I don't typically write about controversial topics on my blog, but recently I was faced with an overwhelmingly degrading situation and I felt the need to share my experience with any other women who are facing or have faced similar issues. I believe it is important to start a constructive dialogue with today's millennials about female equality and empowerment.
For all of you who know me personally, you know that I am a die hard feminist. *GASP* yes, you read that correct, I AM A MILLENNIAL FEMINIST. Now before you all go making 'angry feminist' jokes, the actual definition of a 'feminist' is as follows - 'A person who believes in the social, political, and economic equality of the sexes' - and what is so angry about that?
Well the story I am about to recount for you, has indeed (for the moment) made me an 'angry feminist' ironically enough.
Last week, I posted a photo on Instagram of me in my kitchen in LA in my bra and underwear - (BTW the underwear set is by Mary Young, a fellow Canadian girl boss who deserves a shout out, cuz her stuff is insanely comfortable).
(If you don't have access to Instagram, this is the photo up for debate)
So, this past week, I was mid conversation with someone when they decided to make a joke about me needing to wear more clothes in some of my photoshoots. I decided to go on with the conversation and playfully brush that comment off, but then was faced with another confrontational question, which was 'WHY would you post something like that?'
My answer was simple.
Now, I'm not sure which offended the boy I was speaking to more, the actual picture or my response to his question, because after that, he proceeded to slut shame me, accuse me of looking for attention 'doing it for the likes and money' (Instagram likes), and told me that having my body exposed like that was most definitely sexual.
It would be easy to point my finger at this boy and call him sexist and gasp at his ignorance (which I may have done), but honestly half of me doesn't blame him. Not only has our society completely sexualized the female form, but it has also engraved this notion so deeply into our heads that some/most people actually equate an adult female's body with sex. When in reality, it is just a body.
Let me repeat that again - A naked woman does not equal sex, a naked woman equals a naked woman.
The female form NEEDS to be de-sexualized by society, not only because the whole notion of people being shocked and outraged when a woman is comfortable in her body has become tired and stale, but because society has pushed the idea that women must have a motive or intention behind being nude. A woman does not need motive or intention for essentially existing in her own skin.
So to directly answer that boy's question as to 'why I took that photo?' - the answer is : I am a 20-something girl, who is finally proud of and loves her body, which is something SO RARE in today's day and age where society makes it so goddamn easy for women and girls to hate their bodies. It took me a LONG time to feel comfortable in my own skin, so why not fucking celebrate it?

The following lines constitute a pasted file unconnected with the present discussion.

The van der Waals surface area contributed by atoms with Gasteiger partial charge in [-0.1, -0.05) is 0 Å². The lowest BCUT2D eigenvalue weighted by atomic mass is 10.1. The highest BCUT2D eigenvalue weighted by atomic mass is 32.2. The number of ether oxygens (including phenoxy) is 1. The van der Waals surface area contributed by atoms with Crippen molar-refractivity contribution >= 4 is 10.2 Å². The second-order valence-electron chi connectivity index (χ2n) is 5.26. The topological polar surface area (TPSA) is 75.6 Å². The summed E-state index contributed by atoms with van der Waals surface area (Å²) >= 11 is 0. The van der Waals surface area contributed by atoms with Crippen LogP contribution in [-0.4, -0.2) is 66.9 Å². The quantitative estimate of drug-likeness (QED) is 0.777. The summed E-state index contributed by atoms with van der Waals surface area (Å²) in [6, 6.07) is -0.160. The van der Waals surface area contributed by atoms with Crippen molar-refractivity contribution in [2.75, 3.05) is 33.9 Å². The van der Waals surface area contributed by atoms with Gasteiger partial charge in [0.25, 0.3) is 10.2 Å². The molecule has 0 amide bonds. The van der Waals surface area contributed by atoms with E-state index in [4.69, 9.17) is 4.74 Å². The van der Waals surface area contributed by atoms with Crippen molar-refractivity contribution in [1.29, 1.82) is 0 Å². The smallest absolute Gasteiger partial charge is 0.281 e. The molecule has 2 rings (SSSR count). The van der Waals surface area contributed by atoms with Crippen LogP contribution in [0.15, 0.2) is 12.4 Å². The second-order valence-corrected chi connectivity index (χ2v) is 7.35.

Me being comfortable in my body, has nothing to do with sex or my sexuality. If you happen to interpret it sexually, that is a reflection of you and your thoughts, not of me and my body.
This brings me to my next topic of the ever so popular, 'ATTENTION WHORE'.
With the growth of the Internet, and apps such as Instagram and Snapchat, has also come the growth of women getting called out for seeking attention. Now don't take me for an evil man-hater, women are just as guilty of pointing their fingers at other women labelling them as 'attention whores'. At the beginning of the month, I read an amazing online article published by Glamour Magazine, written by the millennial model/actress/and bad-ass feminist Emily Ratajkowski. Ratajkowski refers to wanting attention and seeking attention as "genderless", and instead as human. She also raises a very valid point that society has a double standard (in terms of attention seeking) that runs so deep that many women keep automatic defences stored in their back pockets so that they can stay ahead of potential critics with justification of anything that they wear/don't wear/say/do/post etc...
Many people will be quick to label Instagram and 'selfie culture' as narcissistic and egotistical, but as I'm sure you could already guess, I am pro 'selfie culture'. I believe 'selfie culture' is empowering as it lets you share images of yourself that you think are beautiful. It also lets you be in control of how the world gets to see you.
One of my friends recently showed me this image. These art sculptures were historically created purely for the male gaze, but suddenly as soon as the cell phone is photoshopped onto it (and 'selfie culture' is insinuated), the woman in this sculpture is seen as vain. The problem here is that society has no issue with looking at a woman's body, but as soon as she takes matters into her own hands and want's to 'show it off' she becomes explicit and self-absorbed.
NOW, If you all don't mind, here are some more 'slutty', 'egotistical', and 'attention-whore-ish' photos from the rest of my shoot - and I think I look fucking fantastic.
COME AT ME.
Illustration by me.